“Back in my day, children were playing outside all day everyday”. Wait, wait, wait! I promise this is not a passive-aggressive monolog.
Before you decide you can’t handle a depressing read about how young people have lost touch with nature, how they all prefer playing Minecraft on iPads over finding the perfect branch to hold a swing rope – I need to tell you a couple of things. I’m long way off reaching the pessimism associated with the grey hair stage of life. The other thing, I do feel that passionate statements about the change in relationship between young people and wildlife are pivotal to initially identify changing behaviours. However, I sense that such expressions create a hopeless atmosphere and to be blunt, are more or less useless in terms of rooting for solutions to bring about change.
Organisations like the Devon Wildlife Trust have long understood the decomposing relationship that has (and continues) to taking place between young people and nature. Dedicated to redirect the ‘lost generation’, the charity has a full-time position devoted to educating young people about all things ecological.
Paul Martin is The Devon Wildlife Trust’s Education Lead and is a great believer in the power of using natural resources, practically in schools, to reinstate a respectful affiliation with outdoor life.
I arranged to meet Paul on a very windswept day at Wembury Marine Centre, to understand more about his role and how his work is positively impacting the lives of school children across Devon.
Sat inside the Marine Centre, gusts of wind hitting the sides of the wooden building, Paul explained his date to day activities as DWT’s Educational Lead: “If I’m honest with you, every day is a bit different. I might do some forest schools one day, lecture at a university another day. I might be here at Wembury helping with a rock pool ramble or I might be strategizing.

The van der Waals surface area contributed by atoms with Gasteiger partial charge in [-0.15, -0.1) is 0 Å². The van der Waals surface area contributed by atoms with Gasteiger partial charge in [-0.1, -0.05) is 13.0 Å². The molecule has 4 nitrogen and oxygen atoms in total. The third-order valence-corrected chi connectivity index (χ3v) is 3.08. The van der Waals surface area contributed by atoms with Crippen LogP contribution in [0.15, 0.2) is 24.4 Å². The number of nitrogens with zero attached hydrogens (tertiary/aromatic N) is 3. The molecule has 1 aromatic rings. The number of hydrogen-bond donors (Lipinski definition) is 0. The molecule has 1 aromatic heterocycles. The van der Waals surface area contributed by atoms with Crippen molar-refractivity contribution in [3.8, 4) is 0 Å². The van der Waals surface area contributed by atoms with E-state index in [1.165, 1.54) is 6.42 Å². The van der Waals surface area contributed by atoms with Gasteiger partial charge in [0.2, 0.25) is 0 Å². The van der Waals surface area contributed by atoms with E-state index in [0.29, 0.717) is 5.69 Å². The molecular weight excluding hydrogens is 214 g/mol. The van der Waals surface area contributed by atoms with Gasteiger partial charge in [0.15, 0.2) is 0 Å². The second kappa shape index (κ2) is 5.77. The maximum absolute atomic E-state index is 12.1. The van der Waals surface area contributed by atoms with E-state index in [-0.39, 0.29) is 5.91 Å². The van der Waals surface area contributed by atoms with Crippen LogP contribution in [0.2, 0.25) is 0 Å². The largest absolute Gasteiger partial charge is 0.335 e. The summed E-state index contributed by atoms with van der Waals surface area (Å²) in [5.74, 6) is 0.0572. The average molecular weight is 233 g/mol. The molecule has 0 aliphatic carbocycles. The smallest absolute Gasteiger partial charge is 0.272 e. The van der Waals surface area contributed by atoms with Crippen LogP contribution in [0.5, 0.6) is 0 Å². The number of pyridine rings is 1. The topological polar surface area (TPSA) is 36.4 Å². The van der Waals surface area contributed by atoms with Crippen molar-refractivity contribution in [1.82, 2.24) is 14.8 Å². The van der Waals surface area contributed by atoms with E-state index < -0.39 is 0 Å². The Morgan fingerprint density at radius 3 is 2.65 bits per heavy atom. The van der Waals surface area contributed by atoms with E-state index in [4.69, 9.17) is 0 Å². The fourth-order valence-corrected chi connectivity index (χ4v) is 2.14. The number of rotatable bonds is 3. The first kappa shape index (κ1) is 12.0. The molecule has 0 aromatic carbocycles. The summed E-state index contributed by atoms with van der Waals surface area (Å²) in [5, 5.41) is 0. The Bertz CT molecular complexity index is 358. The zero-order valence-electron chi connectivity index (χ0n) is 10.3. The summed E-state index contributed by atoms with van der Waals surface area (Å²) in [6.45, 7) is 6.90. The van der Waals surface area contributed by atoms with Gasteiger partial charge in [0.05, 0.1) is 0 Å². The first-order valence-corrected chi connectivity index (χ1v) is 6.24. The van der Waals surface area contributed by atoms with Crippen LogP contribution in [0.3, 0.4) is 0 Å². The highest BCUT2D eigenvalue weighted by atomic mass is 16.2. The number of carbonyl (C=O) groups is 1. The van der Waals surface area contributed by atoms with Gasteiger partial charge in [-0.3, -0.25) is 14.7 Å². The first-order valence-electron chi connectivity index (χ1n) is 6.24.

It might be two-year old’s one day and late teens the next day – it’s just completely different everyday”.
The passion that Paul has for environmental education is evident. There was no pause for thought when we got onto to topic of motivation.
“Everybody talks about children being the future of the planet and I think we haven’t got time to wait for that; they are the current hope for the planet. So, if we empower children to make positive decisions now, they can influence people now.
My motivation is that nature is worth saving and I think children believe that, but we don’t give them the tools to do something about it”.
Before the conservationist was directly involved with DWT, Paul was a school teacher. He recognized the challenges that both staff and pupils were up against when they faced the topic of contributing to the conservation effort.
“When I was a teacher, I felt people cared about the environment, but felt disempowered. They felt the decisions were taken out of their hands or they weren’t old enough to make decisions”.
Introducing the concept of taking learning outdoors has not been without its difficulties. Recognising the pressures that schools are under to generate very specific outcomes from the curriculum, Paul said that he feels “The pressures in schools is one of the major challenges.
The understanding of nature being a valuable addition to the curriculum, rather than a nice add on but its core and central, is what we [DWT education team] try and teach”.
A school approving nature-based education is just one side of the DWT’s education endeavor and receiving the approval of parents and guardians is the other. But so far, conflict has not been an issue.
“We work with many schools and often we find parents coming to events afterwards, so parents seem to be very supportive when we are doing these things. One school in particular, the parent response has been very positive.
I suppose we are filling something they enjoyed in their childhood, but don’t seem to be doing in the same way with their own kids”.
Although Paul is very present in his way he approaches his work, he does have future objectives.
“My goal for the future is to see a whole generation who are, in terms of teaching, using nature as a resource, but also that children are growing in to a world where they are actively making positive change for nature on a day to day basis.
I would love to see nature as a core part of day to day learning in school. I would like to see schools utilizing the land around them. I would like to see children who are active in conservation activities, but also making decisions in their live that are positive for the environment”.
With the help of Paul Martin and his team, The Devon Wildlife Trust are changing the look of school education in Devon. With all-round positive reactions given to nature-based learning, it seems that Paul’s goal of helping a whole generation to connect with the natural environment might not be a far fetch as you think…
Everybody talks about children being the future of the planet and I think we haven’t got time to wait for that – they are the current hope for the planet.